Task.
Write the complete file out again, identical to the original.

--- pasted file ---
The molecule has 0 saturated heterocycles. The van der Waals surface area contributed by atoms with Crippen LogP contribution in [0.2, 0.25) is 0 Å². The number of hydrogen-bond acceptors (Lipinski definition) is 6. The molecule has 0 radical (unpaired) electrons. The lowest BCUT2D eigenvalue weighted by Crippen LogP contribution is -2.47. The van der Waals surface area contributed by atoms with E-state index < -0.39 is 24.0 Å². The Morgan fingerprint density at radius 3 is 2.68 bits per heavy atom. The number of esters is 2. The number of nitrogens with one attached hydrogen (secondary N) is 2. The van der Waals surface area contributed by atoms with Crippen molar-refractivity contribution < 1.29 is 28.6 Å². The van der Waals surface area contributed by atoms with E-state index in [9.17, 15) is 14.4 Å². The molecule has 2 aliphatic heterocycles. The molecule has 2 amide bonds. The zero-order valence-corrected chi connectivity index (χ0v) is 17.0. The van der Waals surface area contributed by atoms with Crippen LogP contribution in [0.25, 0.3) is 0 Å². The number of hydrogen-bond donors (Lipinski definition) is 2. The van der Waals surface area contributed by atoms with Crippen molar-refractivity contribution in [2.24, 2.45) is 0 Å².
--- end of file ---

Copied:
The molecule has 0 saturated heterocycles. The van der Waals surface area contributed by atoms with Crippen LogP contribution in [0.2, 0.25) is 0 Å². The number of hydrogen-bond acceptors (Lipinski definition) is 6. The molecule has 0 radical (unpaired) electrons. The lowest BCUT2D eigenvalue weighted by Crippen LogP contribution is -2.47. The van der Waals surface area contributed by atoms with E-state index < -0.39 is 24.0 Å². The Morgan fingerprint density at radius 3 is 2.68 bits per heavy atom. The number of esters is 2. The number of nitrogens with one attached hydrogen (secondary N) is 2. The van der Waals surface area contributed by atoms with Crippen molar-refractivity contribution < 1.29 is 28.6 Å². The van der Waals surface area contributed by atoms with E-state index in [9.17, 15) is 14.4 Å². The molecule has 2 aliphatic heterocycles. The molecule has 2 amide bonds. The zero-order valence-corrected chi connectivity index (χ0v) is 17.0. The van der Waals surface area contributed by atoms with Crippen LogP contribution in [0.25, 0.3) is 0 Å². The number of hydrogen-bond donors (Lipinski definition) is 2. The van der Waals surface area contributed by atoms with Crippen molar-refractivity contribution in [2.24, 2.45) is 0 Å².